Davey’s Second Act, the Next Mantle, and Other Feel Good Stories of 2012

Davey Johnson: who could have predicted such a successful second act?

The 2012 season is far from over with every AL divisional race up for grabs and 8-10 teams still in the thick of the wildcard races. But regardless of what transpires between now and the end of October, here is what most impressed me in what has been an interesting, if not remarkable, season.

Jersey Guy: about two months ago, I noted to a friend that Mike Trout reminded of Lenny Dykstra, but a better all-around hitter. Boy, did I speak too soon. What a misinformed comment that was. He’s more like Mantle and Mays, a five-tooler if there ever was one. Honestly, I almost forgot Albert Pujols was playing for the Angels, that’s how compelling this young guy from Jersey has been. I’m not sure how a 20-year-old can be this good and I don’t know how much better he can be. Will he be another Mickey or Willie or will he settle in and be more of  a Fred Lynn?  Not offense to Lynn, king of the 23-homer season and  a very fine player, but I’m hoping Trout takes our breath away for the next 10-15 years.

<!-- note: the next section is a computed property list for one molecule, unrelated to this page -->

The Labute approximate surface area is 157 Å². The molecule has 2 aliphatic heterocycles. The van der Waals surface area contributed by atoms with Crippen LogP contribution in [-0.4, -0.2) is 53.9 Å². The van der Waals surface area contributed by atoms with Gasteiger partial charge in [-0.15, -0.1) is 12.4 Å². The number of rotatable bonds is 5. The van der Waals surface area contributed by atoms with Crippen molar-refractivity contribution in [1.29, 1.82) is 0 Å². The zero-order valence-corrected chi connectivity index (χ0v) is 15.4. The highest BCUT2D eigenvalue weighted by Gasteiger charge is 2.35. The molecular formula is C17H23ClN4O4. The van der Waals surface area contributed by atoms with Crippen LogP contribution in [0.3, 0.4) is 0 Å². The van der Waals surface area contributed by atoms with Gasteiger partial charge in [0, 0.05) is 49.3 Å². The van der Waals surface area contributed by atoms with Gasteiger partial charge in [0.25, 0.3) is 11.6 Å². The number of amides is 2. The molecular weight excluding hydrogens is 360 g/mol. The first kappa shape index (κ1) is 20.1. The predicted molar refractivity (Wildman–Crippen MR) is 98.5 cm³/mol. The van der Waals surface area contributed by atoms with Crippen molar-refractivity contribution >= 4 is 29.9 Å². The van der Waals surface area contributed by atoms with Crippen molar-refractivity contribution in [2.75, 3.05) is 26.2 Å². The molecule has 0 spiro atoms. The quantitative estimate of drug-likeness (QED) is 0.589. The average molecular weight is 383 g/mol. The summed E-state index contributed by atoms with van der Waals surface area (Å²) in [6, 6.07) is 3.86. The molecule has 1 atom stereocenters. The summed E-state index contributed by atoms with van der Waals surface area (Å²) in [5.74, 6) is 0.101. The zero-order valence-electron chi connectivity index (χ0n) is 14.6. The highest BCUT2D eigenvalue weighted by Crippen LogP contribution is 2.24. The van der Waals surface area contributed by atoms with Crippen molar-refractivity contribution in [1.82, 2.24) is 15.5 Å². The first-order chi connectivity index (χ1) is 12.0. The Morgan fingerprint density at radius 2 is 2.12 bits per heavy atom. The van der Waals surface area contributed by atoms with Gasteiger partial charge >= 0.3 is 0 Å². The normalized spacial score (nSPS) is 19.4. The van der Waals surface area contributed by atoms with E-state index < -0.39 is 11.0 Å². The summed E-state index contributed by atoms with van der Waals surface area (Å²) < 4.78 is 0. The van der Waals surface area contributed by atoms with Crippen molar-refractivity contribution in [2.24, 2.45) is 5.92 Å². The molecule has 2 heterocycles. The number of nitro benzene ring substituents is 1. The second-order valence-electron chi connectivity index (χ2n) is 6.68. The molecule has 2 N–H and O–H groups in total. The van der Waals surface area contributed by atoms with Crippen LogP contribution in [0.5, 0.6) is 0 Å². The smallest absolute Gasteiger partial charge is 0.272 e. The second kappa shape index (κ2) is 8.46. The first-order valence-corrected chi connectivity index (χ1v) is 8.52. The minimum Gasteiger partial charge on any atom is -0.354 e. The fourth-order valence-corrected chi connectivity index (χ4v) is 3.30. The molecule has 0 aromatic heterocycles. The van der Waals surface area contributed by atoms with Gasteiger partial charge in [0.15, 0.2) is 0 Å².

Davey Johnson for President: 26 years after leading the Mets to their last World Series title, Johnson is leading the Nationals to . . . who knows? Davey was all but forgotten until he took over the Nats last season. At the time, he figured to be a just  a caretaker until they  found someone more permanent.  Well, he’s  a caretaker like Jack McKeon was a caretaker for the Marlins back in 2003 — and we know how that turned out. Johnson has handled this talented young team with remarkable skill and balance, especially with the specter of Stephen Strasburg’s shutdown hanging over the team for much of the season. I don’t know how much  a role Johnson played in the handling of Strasburg (probably less than his agent, Scott Boras), and I don’t know if it was the right decision,  but if he can get this team deep into the post-season without his young ace, then he will impress me even more than he has thus far. It’s not  a stretch to say he is the most effective leader in our nation’s capitol.